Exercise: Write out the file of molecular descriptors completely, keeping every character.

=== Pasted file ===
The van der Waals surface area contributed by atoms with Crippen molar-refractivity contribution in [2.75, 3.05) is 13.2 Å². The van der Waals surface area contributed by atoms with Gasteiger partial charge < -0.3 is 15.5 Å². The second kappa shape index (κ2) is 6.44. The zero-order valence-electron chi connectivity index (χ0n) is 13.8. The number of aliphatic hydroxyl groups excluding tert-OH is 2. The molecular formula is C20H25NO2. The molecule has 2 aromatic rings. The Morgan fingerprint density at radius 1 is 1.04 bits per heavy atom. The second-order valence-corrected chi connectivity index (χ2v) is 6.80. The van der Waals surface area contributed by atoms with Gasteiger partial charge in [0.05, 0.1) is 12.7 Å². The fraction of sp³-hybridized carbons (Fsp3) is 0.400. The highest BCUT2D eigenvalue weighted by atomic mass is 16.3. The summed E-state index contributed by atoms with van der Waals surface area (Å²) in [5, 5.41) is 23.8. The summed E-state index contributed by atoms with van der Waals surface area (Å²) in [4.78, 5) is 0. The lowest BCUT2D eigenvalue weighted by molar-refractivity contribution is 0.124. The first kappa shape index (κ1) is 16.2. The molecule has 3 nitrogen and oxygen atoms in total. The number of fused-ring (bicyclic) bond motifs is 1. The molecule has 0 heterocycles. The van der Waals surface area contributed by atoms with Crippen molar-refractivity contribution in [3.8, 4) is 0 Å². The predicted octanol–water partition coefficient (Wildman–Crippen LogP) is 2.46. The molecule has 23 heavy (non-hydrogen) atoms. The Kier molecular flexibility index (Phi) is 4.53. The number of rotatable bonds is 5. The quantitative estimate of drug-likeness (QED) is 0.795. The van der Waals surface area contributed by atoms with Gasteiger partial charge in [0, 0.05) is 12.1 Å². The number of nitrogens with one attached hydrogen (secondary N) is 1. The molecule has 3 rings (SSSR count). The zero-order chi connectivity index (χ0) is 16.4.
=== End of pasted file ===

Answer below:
The van der Waals surface area contributed by atoms with Crippen molar-refractivity contribution in [2.75, 3.05) is 13.2 Å². The van der Waals surface area contributed by atoms with Gasteiger partial charge < -0.3 is 15.5 Å². The second kappa shape index (κ2) is 6.44. The zero-order valence-electron chi connectivity index (χ0n) is 13.8. The number of aliphatic hydroxyl groups excluding tert-OH is 2. The molecular formula is C20H25NO2. The molecule has 2 aromatic rings. The Morgan fingerprint density at radius 1 is 1.04 bits per heavy atom. The second-order valence-corrected chi connectivity index (χ2v) is 6.80. The van der Waals surface area contributed by atoms with Gasteiger partial charge in [0.05, 0.1) is 12.7 Å². The fraction of sp³-hybridized carbons (Fsp3) is 0.400. The highest BCUT2D eigenvalue weighted by atomic mass is 16.3. The summed E-state index contributed by atoms with van der Waals surface area (Å²) in [5, 5.41) is 23.8. The summed E-state index contributed by atoms with van der Waals surface area (Å²) in [4.78, 5) is 0. The lowest BCUT2D eigenvalue weighted by molar-refractivity contribution is 0.124. The first kappa shape index (κ1) is 16.2. The molecule has 3 nitrogen and oxygen atoms in total. The number of fused-ring (bicyclic) bond motifs is 1. The molecule has 0 heterocycles. The van der Waals surface area contributed by atoms with Crippen molar-refractivity contribution in [3.8, 4) is 0 Å². The predicted octanol–water partition coefficient (Wildman–Crippen LogP) is 2.46. The molecule has 23 heavy (non-hydrogen) atoms. The Kier molecular flexibility index (Phi) is 4.53. The number of rotatable bonds is 5. The quantitative estimate of drug-likeness (QED) is 0.795. The van der Waals surface area contributed by atoms with Gasteiger partial charge in [0, 0.05) is 12.1 Å². The number of nitrogens with one attached hydrogen (secondary N) is 1. The molecule has 3 rings (SSSR count). The zero-order chi connectivity index (χ0) is 16.4.